Strella Strella
Alternative Stage
SEASON 2022/23 - Michalis Paraskakis
February 2023
Δημιουργική Ομάδα

Alexandra K*, based on Panos H. Koutrasfilm of the same title

Konstantinos Terzakis

Stage director:
George Koutlis

Set designer:
Eva Manidaki

Costume designer:
Ioanna Tsami

Movement coach, choreographer:
Fenia Apostolou

Lighting designer:
Nikos Vlasopoulos

Music coaches:
Frixos Mortzos, Maria Neofytidou

Πρωταγωνιστές Παράστασης

Strella: Letta Kappa
Callas: Anastasia Kotsali
Yorgos: Dionisos Tsantinis
Mary: Ioanna Zam-Petrou
Alex: Nikos Spanatis
Wilma: Victoria Tsitouridou-Maya
Antonis, Yuri: Yannis Filias
Nikos, Policeman: Nicolas Maraziotis
Drag performer: Nina Naï
Kouloukousis: George Roupas
Squirrel: Alexandros Stavropoulos

Musicians: Ana Kifou (flute), Antonis Tsachtanis (clarinet), Guido de Flaviis (saxophone), Giorgos Krimberis (trombone), Kazuyo Tsunehiro (percussion), Mislav Režić (electric guitar), Katerina Konstantourou (piano), Kostas Raptis (accordion), Fani Vovoni (violin) and Charis Pazaroulas (contrabass).


Thanks are due to (Queer Studies) therapist Mrs Chloe Kolyri for her kind and valuable help in the realisation of this production.


Ticket prices:: 15€, 20€
Students: 10€


* We would like to announce that, due to GNO staff joining current 48-hour strike action, the two performances scheduled for this evening (Wednesday, 1 February) –Falstaff inside the Stavros Niarchos Hall, and Strella on the Alternative Stage– are cancelled.

Alternative Stage


Michalis Paraskakis

Opera • Commissioned by the GNO

Greek National Opera Alternative Stage
Stavros Niarchos Foundation Cultural Center

Starts at 20.30 (Sunday: 19.30)  |   

Two performances: 5/2 at 17.00 & 19.30 


Panos H. Koutras’ stunning, multi-awarded film Strella (2009), a milestone in modern Greek cinema, becomes a chamber opera commissioned by the Greek National Opera from composer Michalis Paraskakis. An emblematic film about the visibility of trans people and the LGTBQ+ community in Greece and abroad inspires for the first time a Greek operatic work.

The new chamber opera Strella with a libretto by Alexandra K* and conducted by Konstantinos Terzakis, is coming, through the fresh subversive eye of sought-after theatre director George Koutlis, to the GNO Alternative Stage at the SNFCC on Wednesday 1 February for a run of nine performances, until 12 February 2023. The role of Strella will be performed by trans artist Letta Kappa who’s making her operatic debut.

The opera treats the meeting between Yorgos, a 48-year-old man newly released from prison, and Strella, a young trans prostitute who idolises Maria Callas. The future seems open for both of them for the first time after a very long time. However, as Yorgos’ accounts with the past are far from closed, his history comes back to haunt him. Together with Strella, they must find a way to redemption.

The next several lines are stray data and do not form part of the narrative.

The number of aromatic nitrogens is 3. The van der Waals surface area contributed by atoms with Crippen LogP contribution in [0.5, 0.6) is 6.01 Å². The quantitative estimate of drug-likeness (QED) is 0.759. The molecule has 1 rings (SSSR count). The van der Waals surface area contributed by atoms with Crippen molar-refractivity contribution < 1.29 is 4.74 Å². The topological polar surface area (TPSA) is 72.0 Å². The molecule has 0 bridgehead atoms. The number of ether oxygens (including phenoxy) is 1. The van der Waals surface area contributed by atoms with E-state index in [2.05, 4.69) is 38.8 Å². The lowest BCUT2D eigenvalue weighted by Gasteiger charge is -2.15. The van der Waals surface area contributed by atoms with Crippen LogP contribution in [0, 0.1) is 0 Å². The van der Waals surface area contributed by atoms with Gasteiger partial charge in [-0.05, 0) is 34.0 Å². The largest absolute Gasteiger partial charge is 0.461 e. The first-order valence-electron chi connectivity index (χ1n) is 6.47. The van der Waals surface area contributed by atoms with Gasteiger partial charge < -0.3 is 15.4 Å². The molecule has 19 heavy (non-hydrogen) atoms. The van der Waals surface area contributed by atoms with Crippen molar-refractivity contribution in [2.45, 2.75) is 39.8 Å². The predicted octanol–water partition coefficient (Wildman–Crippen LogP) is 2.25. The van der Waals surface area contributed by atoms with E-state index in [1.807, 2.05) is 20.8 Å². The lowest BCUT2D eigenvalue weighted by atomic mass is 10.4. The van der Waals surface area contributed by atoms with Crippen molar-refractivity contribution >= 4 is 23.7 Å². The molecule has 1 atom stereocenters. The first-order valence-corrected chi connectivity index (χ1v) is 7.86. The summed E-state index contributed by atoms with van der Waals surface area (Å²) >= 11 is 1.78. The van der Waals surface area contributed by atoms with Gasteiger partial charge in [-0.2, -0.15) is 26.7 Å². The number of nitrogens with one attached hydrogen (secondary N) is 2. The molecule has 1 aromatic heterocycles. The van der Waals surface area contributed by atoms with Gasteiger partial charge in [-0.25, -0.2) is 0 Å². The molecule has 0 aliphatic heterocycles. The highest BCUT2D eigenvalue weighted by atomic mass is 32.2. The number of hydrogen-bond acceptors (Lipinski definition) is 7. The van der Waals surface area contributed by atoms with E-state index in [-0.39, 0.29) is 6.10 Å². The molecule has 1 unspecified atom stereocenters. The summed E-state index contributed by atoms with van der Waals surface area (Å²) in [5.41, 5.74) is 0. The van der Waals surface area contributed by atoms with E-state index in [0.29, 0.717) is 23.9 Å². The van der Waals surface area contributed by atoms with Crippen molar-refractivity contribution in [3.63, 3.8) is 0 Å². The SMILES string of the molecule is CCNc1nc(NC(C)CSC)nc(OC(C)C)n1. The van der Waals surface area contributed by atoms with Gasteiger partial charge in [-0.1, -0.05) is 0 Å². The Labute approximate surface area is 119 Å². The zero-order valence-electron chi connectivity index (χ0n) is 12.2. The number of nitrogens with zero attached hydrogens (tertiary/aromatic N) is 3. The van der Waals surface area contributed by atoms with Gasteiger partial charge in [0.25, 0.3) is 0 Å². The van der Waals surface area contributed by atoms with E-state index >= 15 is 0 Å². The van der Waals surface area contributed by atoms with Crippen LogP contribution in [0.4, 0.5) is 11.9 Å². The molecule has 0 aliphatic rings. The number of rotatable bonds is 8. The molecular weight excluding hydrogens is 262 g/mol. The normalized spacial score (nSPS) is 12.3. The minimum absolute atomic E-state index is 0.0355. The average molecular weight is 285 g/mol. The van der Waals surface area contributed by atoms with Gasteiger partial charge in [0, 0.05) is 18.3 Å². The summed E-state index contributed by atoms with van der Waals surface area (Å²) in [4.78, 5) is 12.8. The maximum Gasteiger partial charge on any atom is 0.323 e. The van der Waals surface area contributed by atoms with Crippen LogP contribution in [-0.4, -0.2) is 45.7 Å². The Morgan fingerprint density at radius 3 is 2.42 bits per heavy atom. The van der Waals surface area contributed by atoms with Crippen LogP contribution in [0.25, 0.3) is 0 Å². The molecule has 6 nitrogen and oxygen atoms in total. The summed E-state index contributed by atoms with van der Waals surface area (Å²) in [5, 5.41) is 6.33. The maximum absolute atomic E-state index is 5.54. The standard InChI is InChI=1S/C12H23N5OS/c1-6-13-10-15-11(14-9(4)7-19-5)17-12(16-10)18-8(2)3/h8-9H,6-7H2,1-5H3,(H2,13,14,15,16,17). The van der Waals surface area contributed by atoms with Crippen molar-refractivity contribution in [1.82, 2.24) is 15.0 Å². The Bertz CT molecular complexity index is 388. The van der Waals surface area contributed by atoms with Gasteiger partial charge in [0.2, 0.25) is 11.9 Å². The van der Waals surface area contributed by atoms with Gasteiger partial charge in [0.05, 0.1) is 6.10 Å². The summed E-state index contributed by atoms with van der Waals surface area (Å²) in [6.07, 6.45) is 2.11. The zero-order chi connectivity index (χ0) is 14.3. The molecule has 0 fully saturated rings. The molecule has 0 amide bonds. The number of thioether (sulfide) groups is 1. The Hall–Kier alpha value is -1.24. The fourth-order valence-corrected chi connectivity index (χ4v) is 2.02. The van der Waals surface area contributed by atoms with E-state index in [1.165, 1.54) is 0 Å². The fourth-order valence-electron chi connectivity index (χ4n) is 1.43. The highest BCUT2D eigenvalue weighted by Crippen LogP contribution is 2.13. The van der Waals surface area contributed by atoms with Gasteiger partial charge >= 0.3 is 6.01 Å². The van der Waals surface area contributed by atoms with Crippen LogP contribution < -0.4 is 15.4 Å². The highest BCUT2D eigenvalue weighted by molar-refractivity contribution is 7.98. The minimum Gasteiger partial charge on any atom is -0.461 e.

The cinematic story of Strella, as unfolded in Panos H. Koutras and Panagiotis Evangelidis’ script, seems to have all the marks of a realist music drama, as it leans upon Ancient Greek tragedy with direct allusions to the myth of Oedipus and in terms of operatic verismo.

Thirteen years later, the film’s subject remains as topical as it was in the time it was first released. In contemporary reality, where boldness and truth are absolutely necessary, the film’s characters, and subsequently those of the opera too, are not treated as caricatures but as persons who fall in love, love and experience pain.


“They call me Stella… But friends call me Strella. They say I am a little off…”

The new round of commissions of music theatre and opera works inspired from famous films continues on the GNO Alternative Stage with Michalis Paraskakis’ chamber opera Strella, whose libretto is based on Panos H. Koutras’ film of the same title that caused a sensation upon its release in 2009.

A daring adaptation of the myth of Oedipus, Strella is a modern-day masterpiece of contemporary Greek cinema about love, acceptance and the madness of dreaming and demanding happiness at all costs. The film, with a script by Panos H. Koutras and Panagiotis Evangelidis, was shot in Athens and the Peloponnese and tells the story of the relationship between an ex-prisoner and a trans woman. It starred trans actress Mina Orfanou. Its title comes from the combination of the title of Michael Cacoyannis’ legendary film Stella with the word “trella”, which means madness in Greek. The film premiered at the 59th Berlin International Film Festival in February 2009 and became a sensation among audiences and critics alike.  

The music of the new, ambitious chamber opera Strella that will be presented on the GNO Alternative Stage is by Michalis Paraskakis, a prolific and daring composer in the tradition of the so-called “new” music. Michalis Paraskakis stands up to the challenge of writing music that is fresh and trenchant, in line with the film’s realism and dramatic qualities. “Rarely has a film been adapted into an opera, but now it is happening increasingly more. Strella, however, is already, in some way, a cinematic opera. It includes all those elements of drama that are usually present in opera, yet it reveals them through the life of modern-day, marginalised trans characters, making it more topical than ever. Walking the line of the core of the ancient myth, with references to other films, music theatre and real or imaginary heroines, the film overcomes moral, social and political taboos with an almost disarming honesty. The only thing that’s left then is to let music become the drama’s driving force”, notes the composer.